1. Figure out what you want to accomplish in the space. If your goal is money and just money, then you probably want to be selling things, or offering things, in the space. If your goal is money but also adding new customers (who may not eventually spend anything) and new followers and new e-mail list participants, then you’re talking about lead generation and revenue; the former is perhaps a bit easier to manage in some respects. Regardless, though, it begins with a conversation with stakeholders: what are we trying to do on social, as opposed to in other marketing spaces? And in 1 month, 6 months, 12 months, and 24 months, what would success look like there? You really need to avoid the idea of Ready, Fire, Aim here.
2. Figure out what platforms line up with what you’re doing. Again, avoid the headlong rush into it. You likely want to be on Facebook, yes — it does have 1 billion active users, which would be very hard to get on TV save for World Cup/Olympic-type events — but you need to think about what you could do there given their new algorithm, how people tend to interact with it, etc. There are no shortage of social channels, from social local on out, and being on Pinterest or YouTube may not work for your brand and your needs. LinkedIn may work for some things, but not for others. It’s OK to avoid a big space, or a “hot space” (one that a lot of people are discussing), if it doesn’t work for your brand. If it doesn’t work, your content will be forced/seem forced, and no one will want to interact with it.
3. Essentially, 1 and 2 above say “make a plan.” So work on that first.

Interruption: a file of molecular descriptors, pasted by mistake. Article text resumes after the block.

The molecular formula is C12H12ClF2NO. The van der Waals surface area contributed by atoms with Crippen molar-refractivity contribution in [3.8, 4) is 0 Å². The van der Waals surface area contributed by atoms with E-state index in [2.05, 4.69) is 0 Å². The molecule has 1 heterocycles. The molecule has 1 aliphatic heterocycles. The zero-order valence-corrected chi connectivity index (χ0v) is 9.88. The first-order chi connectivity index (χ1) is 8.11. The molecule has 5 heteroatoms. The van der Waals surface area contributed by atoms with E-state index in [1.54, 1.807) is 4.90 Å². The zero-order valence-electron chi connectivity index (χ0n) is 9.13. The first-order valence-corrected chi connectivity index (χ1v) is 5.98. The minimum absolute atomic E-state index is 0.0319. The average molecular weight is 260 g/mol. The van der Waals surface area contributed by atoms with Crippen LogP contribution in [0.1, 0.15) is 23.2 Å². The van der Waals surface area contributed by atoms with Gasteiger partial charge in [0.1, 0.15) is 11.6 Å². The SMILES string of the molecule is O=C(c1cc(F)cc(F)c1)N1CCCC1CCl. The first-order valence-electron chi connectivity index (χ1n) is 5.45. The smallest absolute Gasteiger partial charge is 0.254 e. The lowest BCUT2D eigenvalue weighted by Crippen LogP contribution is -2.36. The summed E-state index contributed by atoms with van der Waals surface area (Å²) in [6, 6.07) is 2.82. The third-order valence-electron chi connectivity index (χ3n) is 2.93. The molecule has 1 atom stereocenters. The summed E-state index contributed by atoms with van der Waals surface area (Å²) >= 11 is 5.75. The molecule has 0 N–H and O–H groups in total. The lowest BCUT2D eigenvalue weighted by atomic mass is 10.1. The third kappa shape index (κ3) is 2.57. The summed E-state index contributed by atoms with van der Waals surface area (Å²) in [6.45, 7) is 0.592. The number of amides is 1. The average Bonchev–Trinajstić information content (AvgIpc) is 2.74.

4. ROI Calculation. This is important. It’s actually insanely important, because areas that can easily define their ROI — sales, finance — get the stuff they need, and areas that can’t (HR, social, IT in some respects) are semi-derided aside from people declaring “We need to be there” or “Send a tweet about it.” You need to determine how — the how — ROI will be calculated. Is it going to be new followers? Percent increase? New e-mail members? Leads into the sales funnel? Simply number of posts? Merchandise/products sold off specific links? Once you figure out the what — your plan — and the how — the measurement — you’re off to a good start in terms of connecting social back to business needs.
5. Look at exemplars. People have done this. Here’s an Instagram story. Here’s a Facebook one. Here are a couple of Twitter examples. Here are some broader digital marketing examples. Here’s the basic idea behind all of this: marketing isn’t actually a science, and you should be weary of people that tell you that. Instead, marketing is about how stories are told from an organizational standpoint. That’s what resonates with people. You need to find a way to tie that back to revenue, yes — because that’s the only way to get increased “buy-in” from above in most cases — but the essence of what you’re doing isn’t even scheduling tweets and content and cool photos. It’s basically about telling a story.
It will be interesting to see what happens in the space in the next half-decade, though: if ROI can’t be proven and Baby Boomer-generation leaders stay in power as opposed to retiring, will some companies navigate away from the space and back to traditional marketing methods? Is the whole thing a fulcrum that will eventually swing back, and then swing back to social in 10-20 years with a more rigorous focus on the monetization of it?